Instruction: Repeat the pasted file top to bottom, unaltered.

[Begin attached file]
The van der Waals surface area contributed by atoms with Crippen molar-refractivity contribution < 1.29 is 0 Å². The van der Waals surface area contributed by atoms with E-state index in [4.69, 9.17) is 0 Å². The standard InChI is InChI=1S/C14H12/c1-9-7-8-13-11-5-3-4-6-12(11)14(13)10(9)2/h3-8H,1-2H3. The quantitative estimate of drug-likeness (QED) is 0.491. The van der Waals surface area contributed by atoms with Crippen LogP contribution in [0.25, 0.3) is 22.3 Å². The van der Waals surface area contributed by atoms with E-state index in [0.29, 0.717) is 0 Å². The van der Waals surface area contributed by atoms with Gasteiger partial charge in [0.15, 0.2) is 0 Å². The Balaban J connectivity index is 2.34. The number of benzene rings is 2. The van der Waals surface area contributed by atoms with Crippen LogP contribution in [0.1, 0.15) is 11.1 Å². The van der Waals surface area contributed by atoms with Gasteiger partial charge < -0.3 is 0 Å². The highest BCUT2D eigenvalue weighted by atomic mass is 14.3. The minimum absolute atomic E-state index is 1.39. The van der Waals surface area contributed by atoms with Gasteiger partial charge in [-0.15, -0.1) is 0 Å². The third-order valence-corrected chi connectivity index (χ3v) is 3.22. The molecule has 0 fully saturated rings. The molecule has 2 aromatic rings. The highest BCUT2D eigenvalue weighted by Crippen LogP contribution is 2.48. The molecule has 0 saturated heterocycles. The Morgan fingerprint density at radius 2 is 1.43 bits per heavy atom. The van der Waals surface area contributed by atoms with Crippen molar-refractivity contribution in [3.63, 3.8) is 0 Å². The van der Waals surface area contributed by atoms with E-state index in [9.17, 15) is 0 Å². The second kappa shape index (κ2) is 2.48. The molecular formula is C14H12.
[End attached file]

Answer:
The van der Waals surface area contributed by atoms with Crippen molar-refractivity contribution < 1.29 is 0 Å². The van der Waals surface area contributed by atoms with E-state index in [4.69, 9.17) is 0 Å². The standard InChI is InChI=1S/C14H12/c1-9-7-8-13-11-5-3-4-6-12(11)14(13)10(9)2/h3-8H,1-2H3. The quantitative estimate of drug-likeness (QED) is 0.491. The van der Waals surface area contributed by atoms with Crippen LogP contribution in [0.25, 0.3) is 22.3 Å². The van der Waals surface area contributed by atoms with E-state index in [0.29, 0.717) is 0 Å². The van der Waals surface area contributed by atoms with Gasteiger partial charge in [0.15, 0.2) is 0 Å². The Balaban J connectivity index is 2.34. The number of benzene rings is 2. The van der Waals surface area contributed by atoms with Crippen LogP contribution in [0.1, 0.15) is 11.1 Å². The van der Waals surface area contributed by atoms with Gasteiger partial charge < -0.3 is 0 Å². The highest BCUT2D eigenvalue weighted by atomic mass is 14.3. The minimum absolute atomic E-state index is 1.39. The van der Waals surface area contributed by atoms with Gasteiger partial charge in [-0.15, -0.1) is 0 Å². The third-order valence-corrected chi connectivity index (χ3v) is 3.22. The molecule has 0 fully saturated rings. The molecule has 2 aromatic rings. The highest BCUT2D eigenvalue weighted by Crippen LogP contribution is 2.48. The molecule has 0 saturated heterocycles. The Morgan fingerprint density at radius 2 is 1.43 bits per heavy atom. The van der Waals surface area contributed by atoms with Crippen molar-refractivity contribution in [3.63, 3.8) is 0 Å². The van der Waals surface area contributed by atoms with E-state index in [9.17, 15) is 0 Å². The second kappa shape index (κ2) is 2.48. The molecular formula is C14H12.